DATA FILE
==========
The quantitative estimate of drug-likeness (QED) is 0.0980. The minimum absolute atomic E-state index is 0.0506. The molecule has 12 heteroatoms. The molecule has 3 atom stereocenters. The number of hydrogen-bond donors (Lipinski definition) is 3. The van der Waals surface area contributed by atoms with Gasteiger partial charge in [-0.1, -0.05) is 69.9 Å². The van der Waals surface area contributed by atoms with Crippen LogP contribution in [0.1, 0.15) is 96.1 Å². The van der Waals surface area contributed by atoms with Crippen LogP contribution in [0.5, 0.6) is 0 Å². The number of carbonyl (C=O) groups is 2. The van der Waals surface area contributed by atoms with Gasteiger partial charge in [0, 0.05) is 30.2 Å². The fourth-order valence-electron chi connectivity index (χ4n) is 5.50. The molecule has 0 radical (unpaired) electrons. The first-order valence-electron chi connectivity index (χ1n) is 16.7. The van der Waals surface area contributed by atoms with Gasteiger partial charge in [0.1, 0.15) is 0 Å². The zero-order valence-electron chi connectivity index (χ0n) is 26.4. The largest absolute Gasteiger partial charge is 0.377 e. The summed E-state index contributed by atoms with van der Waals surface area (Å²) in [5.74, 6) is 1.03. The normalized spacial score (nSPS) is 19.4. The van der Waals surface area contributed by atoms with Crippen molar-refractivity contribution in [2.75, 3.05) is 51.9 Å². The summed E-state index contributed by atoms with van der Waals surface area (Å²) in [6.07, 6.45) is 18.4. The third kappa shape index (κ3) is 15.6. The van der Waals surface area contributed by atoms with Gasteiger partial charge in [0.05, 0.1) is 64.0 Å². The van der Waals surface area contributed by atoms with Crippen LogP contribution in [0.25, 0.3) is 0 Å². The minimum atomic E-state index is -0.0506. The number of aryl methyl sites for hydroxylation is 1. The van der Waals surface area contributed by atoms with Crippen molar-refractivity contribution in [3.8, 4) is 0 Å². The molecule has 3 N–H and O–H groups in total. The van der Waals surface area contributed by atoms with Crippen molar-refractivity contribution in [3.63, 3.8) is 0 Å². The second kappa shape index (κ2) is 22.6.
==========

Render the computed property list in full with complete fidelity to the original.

The quantitative estimate of drug-likeness (QED) is 0.0980. The minimum absolute atomic E-state index is 0.0506. The molecule has 12 heteroatoms. The molecule has 3 atom stereocenters. The number of hydrogen-bond donors (Lipinski definition) is 3. The van der Waals surface area contributed by atoms with Gasteiger partial charge in [-0.1, -0.05) is 69.9 Å². The van der Waals surface area contributed by atoms with Crippen LogP contribution in [0.1, 0.15) is 96.1 Å². The van der Waals surface area contributed by atoms with Crippen LogP contribution in [0.5, 0.6) is 0 Å². The number of carbonyl (C=O) groups is 2. The van der Waals surface area contributed by atoms with Gasteiger partial charge in [0, 0.05) is 30.2 Å². The fourth-order valence-electron chi connectivity index (χ4n) is 5.50. The molecule has 0 radical (unpaired) electrons. The first-order valence-electron chi connectivity index (χ1n) is 16.7. The van der Waals surface area contributed by atoms with Gasteiger partial charge in [0.1, 0.15) is 0 Å². The zero-order valence-electron chi connectivity index (χ0n) is 26.4. The largest absolute Gasteiger partial charge is 0.377 e. The summed E-state index contributed by atoms with van der Waals surface area (Å²) in [5.74, 6) is 1.03. The normalized spacial score (nSPS) is 19.4. The van der Waals surface area contributed by atoms with Crippen molar-refractivity contribution in [2.75, 3.05) is 51.9 Å². The summed E-state index contributed by atoms with van der Waals surface area (Å²) in [6.07, 6.45) is 18.4. The third kappa shape index (κ3) is 15.6. The van der Waals surface area contributed by atoms with Gasteiger partial charge in [0.05, 0.1) is 64.0 Å². The van der Waals surface area contributed by atoms with Crippen LogP contribution in [0.25, 0.3) is 0 Å². The minimum atomic E-state index is -0.0506. The number of aryl methyl sites for hydroxylation is 1. The van der Waals surface area contributed by atoms with Crippen molar-refractivity contribution in [3.8, 4) is 0 Å². The molecule has 3 N–H and O–H groups in total. The van der Waals surface area contributed by atoms with Crippen molar-refractivity contribution in [3.63, 3.8) is 0 Å². The second kappa shape index (κ2) is 22.6.